Loud and Proud

A boisterous home crowd propels Canada’s female speed skaters

Kristina GrovesShe giggled. Standing on the infield at the Richmond Oval, waiting to take her place on the victory podium, Kristina Groves couldn’t help it. The roar when they announced her name as the winner of bronze in women’s 3,000-m speed skating was so loud, so sustained, so un-Canadian that she had to laugh. “It was wonderful. It was deafening,” she said. “I’ve never experienced a crowd that loud for Canada. I’ve raced in all sorts of places where it’s been that loud, but not for Canada. It gave me goosebumps.”

Forget the advance access to Olympic venues, or the extra millions poured into coaching, sports psychologists and “top secret” technologies, the true advantage of a home Games is just that—home. The stands are filled with friends and family, the crowds bedecked in red and white, and for the first time in a generation, Canada’s Olympians get to experience the full-throated support that fills the nation’s hockey rinks most Saturday nights, but never quite makes it to World Cup meets in far-off lands.

In the 3,000-m, the first medal event in what promises to be a hardware-filled two weeks for Canada’s female speed skaters, those waves of unconditional love seemed to lift Groves to the podium. The 33-year-old from Ottawa, twice a silver medallist in Turin, is a favourite in the 1,000-m and 1,500-m, but didn’t expect a top finish in the longer distance. Racing before the partisan throng, she covered the three kilometres in four minutes, 4.84 seconds. In third spot with one pairing left to skate—featuring the defending Olympic champion Irene Wust of the Netherlands—Groves had reconciled herself to fourth or fifth. But when the final times flashed on the scoreboard, she remained among the leaders, clinging to the bronze by just three-hundredths of a second. Martina Sablikova of the Czech Republic took gold. Stephanie Beckert of Germany won the silver.

The bonus bronze sets Groves, who is racing in a team-high five events in Vancouver, on a course for as many as four medals, counting her specialties, and the team pursuit. And the performance, as well as the crowd’s enthusiasm, has Canada’s speed skaters believing that anything is possible at these Games. Clara Hughes skated one of the best 3,000-m races of her life, finishing fifth. Afterwards, the five-time Olympian was flying. “That crowd was incredible,” she said. “On the corners it just made me want to dance on my blades. On the straightaways it propelled me forward. I can’t even express what it felt like being in that tunnel of energy.” The 37-year-old announced firm plans to defend the 5,000-m Olympic title she earned in Turin, at the Oval on Feb. 24. “I couldn’t have gone faster [in the 3,000-m]. That is my ability at this distance. But give me five more laps.” Cindy Klassen, Canada’s lion in Turin with five medals, but this time skating on two surgically repaired knees, came 14th. The crowd’s cheers at the starting line brought tears to her eyes. Recalling the moment later, Canada’s greatest-ever Olympian cried again. “All the athletes that are representing Canada here, we can feel the support and we’re so grateful for that.”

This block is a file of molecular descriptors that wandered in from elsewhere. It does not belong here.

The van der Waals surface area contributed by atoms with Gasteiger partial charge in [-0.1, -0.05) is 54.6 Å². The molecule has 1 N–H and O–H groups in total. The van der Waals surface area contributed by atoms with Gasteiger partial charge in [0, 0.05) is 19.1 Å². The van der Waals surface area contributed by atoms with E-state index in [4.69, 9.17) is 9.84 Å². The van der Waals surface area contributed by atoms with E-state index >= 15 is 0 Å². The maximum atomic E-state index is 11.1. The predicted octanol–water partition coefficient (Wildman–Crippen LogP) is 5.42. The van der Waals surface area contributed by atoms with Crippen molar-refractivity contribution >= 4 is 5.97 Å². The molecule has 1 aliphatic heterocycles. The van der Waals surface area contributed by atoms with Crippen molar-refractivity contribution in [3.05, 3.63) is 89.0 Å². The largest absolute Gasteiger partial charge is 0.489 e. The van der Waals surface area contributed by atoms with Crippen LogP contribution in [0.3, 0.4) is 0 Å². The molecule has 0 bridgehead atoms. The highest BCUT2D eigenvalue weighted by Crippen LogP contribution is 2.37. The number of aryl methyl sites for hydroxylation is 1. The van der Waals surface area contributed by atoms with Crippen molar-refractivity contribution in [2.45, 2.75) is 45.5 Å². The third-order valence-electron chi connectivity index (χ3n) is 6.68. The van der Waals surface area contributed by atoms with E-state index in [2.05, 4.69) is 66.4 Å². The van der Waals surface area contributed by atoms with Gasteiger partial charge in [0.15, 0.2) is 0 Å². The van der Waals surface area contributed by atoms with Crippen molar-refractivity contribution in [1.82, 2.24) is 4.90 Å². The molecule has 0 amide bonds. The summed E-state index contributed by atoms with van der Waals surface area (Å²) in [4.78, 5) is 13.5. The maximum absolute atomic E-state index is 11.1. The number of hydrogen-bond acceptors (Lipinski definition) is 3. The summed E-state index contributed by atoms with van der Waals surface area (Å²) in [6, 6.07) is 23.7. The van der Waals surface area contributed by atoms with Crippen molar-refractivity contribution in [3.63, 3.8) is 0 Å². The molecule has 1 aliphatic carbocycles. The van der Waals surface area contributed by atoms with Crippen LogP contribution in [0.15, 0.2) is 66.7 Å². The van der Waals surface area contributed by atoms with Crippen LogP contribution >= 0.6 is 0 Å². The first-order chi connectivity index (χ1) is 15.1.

But the tears in the Games’ first days weren’t all joyful. At the conclusion of the men’s 500-m, Jeremy Wotherspoon sat red-eyed on a bench in the infield, staring into the distance, even as the victorious South Korean (gold) and Japanese skaters (silver and bronze) packed up their flags and headed out to meet the media. He said he needed the time to reflect on what might have been. Returning from a broken arm, the 33-year-old from Red Deer has struggled all season. But after the first round, he found himself in fifth, with a realistic shot at the podium. The man who was behind him in sixth, Keiichiro Nagashima of Japan, skated his second race in a blistering 34.87 seconds to take the silver with a combined time of 69.98. Wotherspoon skated his second leg in 35.18, falling to ninth, with a combined 70.28. “I was just thinking about how today felt a lot better than the 500-m in Torino, but I got the same result,” he said. “I was wondering how that happened.” The disappointment was all too familiar to Wotherspoon. Still the world record holder in the 500-m, and the winner of more World Cup races than any other skater at that distance, he has never topped the podium at the Olympics. In 1998 in Nagano, he won silver. Four years later in Salt Lake City he fell and didn’t finish. “Things went so naturally for me for so much of my career,” said Wotherspoon. “The most disappointing thing is wondering if I have it in me anymore.”

But the torch has already been passed. Jamie Gregg, the 24-year-old son of former Edmonton Oiler Randy, and Kathy, a former Olympic speed skater, finished eighth. Four years from now in Sochi may well be his time. The crowd won’t sound the same, but he’ll know. Back home, sitting in front of their TVs, Canadians really do care. The echoes of a home Games will surely last that long.